bc[it] = bc[it] - mc * cc[it-1]
dc[it] = dc[it] - mc * dc[it-1]

xc = bc
xc[-1] = dc[-1] / bc[-1]

for il in range(nf-2, -1, -1):
xc[il] = (dc[il] - cc[il] * xc[il+1]) / bc[il]

return xc


I create a vector which looks like [4,0,0,...,0,0,4] and observe the output: nx=150 alpha=0.07

u=np.zeros(nx+1)
u=4
u[-1]=4

a=np.full(nx, -alpha)
b=np.full(nx+1, 2*(1+alpha))
b=1+alpha
b[-1]=1+alpha
c=np.full(nx, -alpha)

d=mltply_B(u,alpha)
u1=TDMAsolver(a,b,c,d)


Now the output of

np.sum(u)


Is 8.0, as expected, but the output of

np.sum(u1)


is roughly 7.49, an approximately $$1/16$$ loss of mass. If you run this in a loop the amount of mass gradually dwindles (after about 50 loops you only have half of your mass left).

If I initialize $$u$$ so that the mass is concentrated in the center then there is very little loss, at least initially. Eventually, once a substantial amount of mass reaches the endpoints mass leaves the system. In the eventual application I am interested in, I will be injecting a "source" every time step at one of the boundaries, so it is important for the behavior near the boundaries to be accurate.

Edit: If a right and left difference are used to derive the boundary conditions then we take instead:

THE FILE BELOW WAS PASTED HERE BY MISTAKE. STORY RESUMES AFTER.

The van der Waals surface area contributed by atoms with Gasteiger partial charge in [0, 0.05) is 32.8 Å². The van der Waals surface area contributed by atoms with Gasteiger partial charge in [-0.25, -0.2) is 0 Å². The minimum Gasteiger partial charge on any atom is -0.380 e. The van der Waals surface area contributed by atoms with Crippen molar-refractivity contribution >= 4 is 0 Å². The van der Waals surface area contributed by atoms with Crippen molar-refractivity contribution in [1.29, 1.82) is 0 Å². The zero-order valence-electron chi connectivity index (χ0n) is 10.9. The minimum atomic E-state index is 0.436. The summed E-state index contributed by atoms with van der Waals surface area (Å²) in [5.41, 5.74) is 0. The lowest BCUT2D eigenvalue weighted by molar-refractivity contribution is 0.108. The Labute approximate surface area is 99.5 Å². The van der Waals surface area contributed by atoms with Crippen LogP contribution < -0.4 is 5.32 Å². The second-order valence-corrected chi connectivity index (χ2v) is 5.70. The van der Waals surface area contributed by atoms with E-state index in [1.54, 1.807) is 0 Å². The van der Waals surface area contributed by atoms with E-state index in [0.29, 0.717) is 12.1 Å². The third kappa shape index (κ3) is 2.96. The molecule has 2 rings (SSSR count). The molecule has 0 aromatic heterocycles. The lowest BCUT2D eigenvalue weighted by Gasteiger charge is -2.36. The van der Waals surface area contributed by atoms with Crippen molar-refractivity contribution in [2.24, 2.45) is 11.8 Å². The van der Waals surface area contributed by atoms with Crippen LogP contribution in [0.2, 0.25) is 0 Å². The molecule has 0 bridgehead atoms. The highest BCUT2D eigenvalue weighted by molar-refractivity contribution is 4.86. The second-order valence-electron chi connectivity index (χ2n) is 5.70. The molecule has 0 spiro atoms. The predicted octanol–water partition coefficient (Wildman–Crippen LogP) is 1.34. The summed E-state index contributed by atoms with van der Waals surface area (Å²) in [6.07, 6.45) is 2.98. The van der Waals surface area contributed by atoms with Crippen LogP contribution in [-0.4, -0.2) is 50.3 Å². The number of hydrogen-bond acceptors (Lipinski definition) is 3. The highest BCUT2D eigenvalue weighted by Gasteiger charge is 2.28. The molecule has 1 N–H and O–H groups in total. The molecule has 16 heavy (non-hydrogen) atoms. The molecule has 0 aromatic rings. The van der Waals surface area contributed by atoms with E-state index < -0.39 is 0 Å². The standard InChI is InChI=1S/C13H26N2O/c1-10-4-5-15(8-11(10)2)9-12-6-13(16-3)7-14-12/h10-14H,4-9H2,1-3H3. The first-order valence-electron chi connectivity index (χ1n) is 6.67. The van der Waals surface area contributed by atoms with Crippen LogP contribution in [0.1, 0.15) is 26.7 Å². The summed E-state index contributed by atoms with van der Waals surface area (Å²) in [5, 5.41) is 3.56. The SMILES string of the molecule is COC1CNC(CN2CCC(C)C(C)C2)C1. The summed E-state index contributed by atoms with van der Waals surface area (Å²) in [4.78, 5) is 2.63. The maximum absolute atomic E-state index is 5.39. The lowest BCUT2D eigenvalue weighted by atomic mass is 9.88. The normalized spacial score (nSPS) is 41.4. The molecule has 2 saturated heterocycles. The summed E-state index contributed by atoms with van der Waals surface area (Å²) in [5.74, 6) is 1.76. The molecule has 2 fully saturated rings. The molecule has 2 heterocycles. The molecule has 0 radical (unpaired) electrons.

$$\frac{u_{0}^{j+1} - u_{-1}^{j+1}}{\Delta x} = \text{Flux}(0) =0$$ $$u_{-1}^{j+1} = u_{0}^{j+1}$$

Implying: $$-\alpha u_{1}^{j+1} + 2(1+ \alpha)u_{0}^{j+1} - \alpha u_{-1}^{j+1}= \alpha u_{1}^{j} + 2(1- \alpha)u_{0}^{j} + \alpha u_{-1}^{j}$$ $$-\alpha u_{1}^{j+1} + (2+ \alpha)u_{0}^{j+1} = \alpha u_{1}^{j} + (2- \alpha)u_{0}^{j}$$

So we set the top row of $$A$$ to be $$\begin{bmatrix} (2+\alpha) & -\alpha & ... \end{bmatrix}$$ and the top row of $$B$$ to be $$\begin{bmatrix} (2-\alpha) & \alpha & ... \end{bmatrix}$$. (And again, a similar derivation applies to the bottom rows.)

This does conserve mass; however, multiple sources imply that that it is more accurate (specifically, accurate to second rather than first order) to use the centered difference at the boundary. So what gives? Is there a way to keep the second order accuracy at the boundary and also conserve mass?

• Can you let me know the boundary condition that you are planning to impose on the problem? If its dirichlet, Impose the BC strongly ( By making the diagonal 1 and other entries zero and substituting the RHS). Jun 14 at 4:24
• @ThivinAnandh I am sorry, I do not understand your comment. The boundary condition is that the flux at the ends is zero, or the derivative at the ends is zero, which is a Neumann boundary condition. Jun 14 at 14:14

I tried to run your code and I guess there might be a small mistake in your derivation,

When you impose $$u_{-1}^{j+1} = u_1^{j+1}$$ into the equations at the ends, you have to equate $$u_{-1}^{j+1} = u_0^{j+1}$$ and not $$u_{-1}^{j+1} = u_1^{j+1}$$

When this modification is applied which basically changes $$2(1 \pm \alpha)$$ in $$A$$ and $$B$$ to be $$(2 \pm \alpha)$$, then there is mass conservation, even for multiple time steps.

EDIT: One tip for mass conservation is to check if the sum of the rows and columns of the resulting matrix gives the same vector of the form $$a [1, 1,..., 1]^\top$$, the resulting matrices with central difference for insulating BC above does not hold this property.